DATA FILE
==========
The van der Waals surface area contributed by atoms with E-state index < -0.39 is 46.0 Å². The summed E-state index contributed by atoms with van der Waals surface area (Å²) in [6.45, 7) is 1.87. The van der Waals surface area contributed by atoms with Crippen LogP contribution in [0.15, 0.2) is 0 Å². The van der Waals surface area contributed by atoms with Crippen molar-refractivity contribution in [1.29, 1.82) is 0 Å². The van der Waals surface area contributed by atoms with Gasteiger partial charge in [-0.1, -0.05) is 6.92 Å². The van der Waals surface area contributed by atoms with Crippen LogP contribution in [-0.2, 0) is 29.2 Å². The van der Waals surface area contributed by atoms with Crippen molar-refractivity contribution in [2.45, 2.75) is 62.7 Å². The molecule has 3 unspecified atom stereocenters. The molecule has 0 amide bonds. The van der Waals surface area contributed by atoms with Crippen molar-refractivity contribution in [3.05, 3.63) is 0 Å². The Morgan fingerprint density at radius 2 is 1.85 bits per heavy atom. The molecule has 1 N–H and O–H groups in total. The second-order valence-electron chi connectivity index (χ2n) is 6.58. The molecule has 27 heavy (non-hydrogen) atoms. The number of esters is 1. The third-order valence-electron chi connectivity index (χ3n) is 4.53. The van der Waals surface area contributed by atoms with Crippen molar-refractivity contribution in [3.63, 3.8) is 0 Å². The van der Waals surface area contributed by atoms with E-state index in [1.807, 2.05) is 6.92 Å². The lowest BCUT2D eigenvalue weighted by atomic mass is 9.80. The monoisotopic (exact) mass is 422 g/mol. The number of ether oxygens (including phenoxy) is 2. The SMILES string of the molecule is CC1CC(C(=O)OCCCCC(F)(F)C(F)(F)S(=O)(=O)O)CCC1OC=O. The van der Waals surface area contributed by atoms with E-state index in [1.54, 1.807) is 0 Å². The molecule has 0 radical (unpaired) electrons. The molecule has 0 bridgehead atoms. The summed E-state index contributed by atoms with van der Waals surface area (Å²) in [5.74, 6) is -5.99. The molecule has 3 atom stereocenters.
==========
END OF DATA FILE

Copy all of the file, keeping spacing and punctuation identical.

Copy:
The van der Waals surface area contributed by atoms with E-state index < -0.39 is 46.0 Å². The summed E-state index contributed by atoms with van der Waals surface area (Å²) in [6.45, 7) is 1.87. The van der Waals surface area contributed by atoms with Crippen LogP contribution in [0.15, 0.2) is 0 Å². The van der Waals surface area contributed by atoms with Crippen molar-refractivity contribution in [1.29, 1.82) is 0 Å². The van der Waals surface area contributed by atoms with Gasteiger partial charge in [-0.1, -0.05) is 6.92 Å². The van der Waals surface area contributed by atoms with Crippen LogP contribution in [-0.2, 0) is 29.2 Å². The van der Waals surface area contributed by atoms with Crippen molar-refractivity contribution in [2.45, 2.75) is 62.7 Å². The molecule has 3 unspecified atom stereocenters. The molecule has 0 amide bonds. The van der Waals surface area contributed by atoms with Crippen molar-refractivity contribution in [3.05, 3.63) is 0 Å². The Morgan fingerprint density at radius 2 is 1.85 bits per heavy atom. The molecule has 1 N–H and O–H groups in total. The second-order valence-electron chi connectivity index (χ2n) is 6.58. The molecule has 27 heavy (non-hydrogen) atoms. The number of esters is 1. The third-order valence-electron chi connectivity index (χ3n) is 4.53. The van der Waals surface area contributed by atoms with Crippen molar-refractivity contribution in [3.63, 3.8) is 0 Å². The van der Waals surface area contributed by atoms with E-state index in [1.807, 2.05) is 6.92 Å². The lowest BCUT2D eigenvalue weighted by atomic mass is 9.80. The monoisotopic (exact) mass is 422 g/mol. The number of ether oxygens (including phenoxy) is 2. The SMILES string of the molecule is CC1CC(C(=O)OCCCCC(F)(F)C(F)(F)S(=O)(=O)O)CCC1OC=O. The van der Waals surface area contributed by atoms with E-state index in [1.54, 1.807) is 0 Å². The molecule has 0 radical (unpaired) electrons. The molecule has 0 bridgehead atoms. The summed E-state index contributed by atoms with van der Waals surface area (Å²) in [5.74, 6) is -5.99. The molecule has 3 atom stereocenters.